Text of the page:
Supervising the boss’s kin: Rough road ahead! — Business Management Daily: Free Reports on Human Resources, Employment Law, Office Management, Office Communication, Office Technology and Small Business Tax Business Management Daily
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Supervising the boss’s kin: Rough road ahead!

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in Your Office Coach

Q: "My boss, who owns the business, recently added her daughter to our staff. Since 'Tammy' would be reporting to me, she asked how I felt about this. I said I would treat her daughter just like any other employee. Unfortunately, I forgot to consider how she might react if I did that.

"At first, Tammy and I had a good working relationship. However, I soon began receiving complaints from clients about mistakes that she had made. When I mentioned these issues to my boss, she seemed to understand and did not overreact.

"The problems continued, so I finally had to call Tammy in for a performance discussion. She said I was picking on her and complained to her mother. When I provided documentation of Tammy’s errors, my boss became furious and said I should not be keeping a file on her daughter.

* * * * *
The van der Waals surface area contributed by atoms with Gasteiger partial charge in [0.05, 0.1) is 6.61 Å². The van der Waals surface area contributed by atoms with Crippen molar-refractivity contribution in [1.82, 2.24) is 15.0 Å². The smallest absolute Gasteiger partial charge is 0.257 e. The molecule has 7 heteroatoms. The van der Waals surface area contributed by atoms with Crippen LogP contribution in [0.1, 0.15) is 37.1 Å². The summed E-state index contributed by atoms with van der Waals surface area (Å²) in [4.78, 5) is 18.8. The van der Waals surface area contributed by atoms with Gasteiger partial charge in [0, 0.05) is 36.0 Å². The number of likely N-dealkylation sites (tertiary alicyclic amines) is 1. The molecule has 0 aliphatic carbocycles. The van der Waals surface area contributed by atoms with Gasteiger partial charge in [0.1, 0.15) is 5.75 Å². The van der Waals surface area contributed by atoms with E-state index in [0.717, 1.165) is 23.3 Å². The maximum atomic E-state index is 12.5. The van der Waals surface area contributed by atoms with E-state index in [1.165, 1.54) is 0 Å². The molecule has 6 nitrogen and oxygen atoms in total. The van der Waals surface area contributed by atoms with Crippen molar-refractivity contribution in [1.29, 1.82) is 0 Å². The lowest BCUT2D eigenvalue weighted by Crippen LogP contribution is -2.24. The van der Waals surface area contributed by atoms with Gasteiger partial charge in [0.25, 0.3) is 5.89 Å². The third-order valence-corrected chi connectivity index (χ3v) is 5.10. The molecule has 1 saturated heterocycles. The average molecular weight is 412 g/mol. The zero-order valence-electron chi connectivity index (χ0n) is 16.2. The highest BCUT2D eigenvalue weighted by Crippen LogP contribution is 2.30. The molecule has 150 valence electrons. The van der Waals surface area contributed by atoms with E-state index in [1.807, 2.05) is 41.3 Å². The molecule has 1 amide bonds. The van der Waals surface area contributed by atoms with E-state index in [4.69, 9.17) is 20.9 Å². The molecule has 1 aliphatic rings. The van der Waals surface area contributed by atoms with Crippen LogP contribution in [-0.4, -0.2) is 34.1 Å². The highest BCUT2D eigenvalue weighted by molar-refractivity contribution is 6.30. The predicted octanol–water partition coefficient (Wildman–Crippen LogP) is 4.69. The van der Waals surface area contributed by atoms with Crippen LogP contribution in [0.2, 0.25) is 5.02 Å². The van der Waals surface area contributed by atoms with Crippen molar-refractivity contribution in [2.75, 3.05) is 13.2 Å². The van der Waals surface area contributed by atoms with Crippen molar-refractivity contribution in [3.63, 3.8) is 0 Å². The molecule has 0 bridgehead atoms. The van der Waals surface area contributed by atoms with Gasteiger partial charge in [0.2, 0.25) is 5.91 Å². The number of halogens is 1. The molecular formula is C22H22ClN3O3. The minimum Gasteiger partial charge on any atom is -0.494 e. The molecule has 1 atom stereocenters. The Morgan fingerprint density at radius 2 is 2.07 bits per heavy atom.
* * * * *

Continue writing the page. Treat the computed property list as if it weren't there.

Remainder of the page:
"Now I’m not sure what to do. How can I manage Tammy without committing career suicide?" Mystified Manager

A: Supervising the boss’s child is almost always a no-win proposition. When it comes to their offspring, even the most rational managers may have strong protective instincts that override their objectivity.

To walk this particular tightrope, you will need to talk with your boss before taking any action with Tammy. That way, you can gauge her reaction and modify your plans accordingly. Since your manager has shown signs of being a reasonable person, you might also consider discussing the unique challenges posed by this family bond.

For example: “To be perfectly honest, I’m not sure how to handle supervising my boss’s daughter. Because of Tammy’s special connection to you, we obviously can’t have the customary manager-employee relationship. Do you have any thoughts about the best way to approach this situation?”

Unfortunately, most managers who hire their relatives fail to develop a plan for keeping family relationships separate from business relationships.

Having trouble with a difficult employee? You might find some help here: Seven Employees that Drive Managers Crazy .

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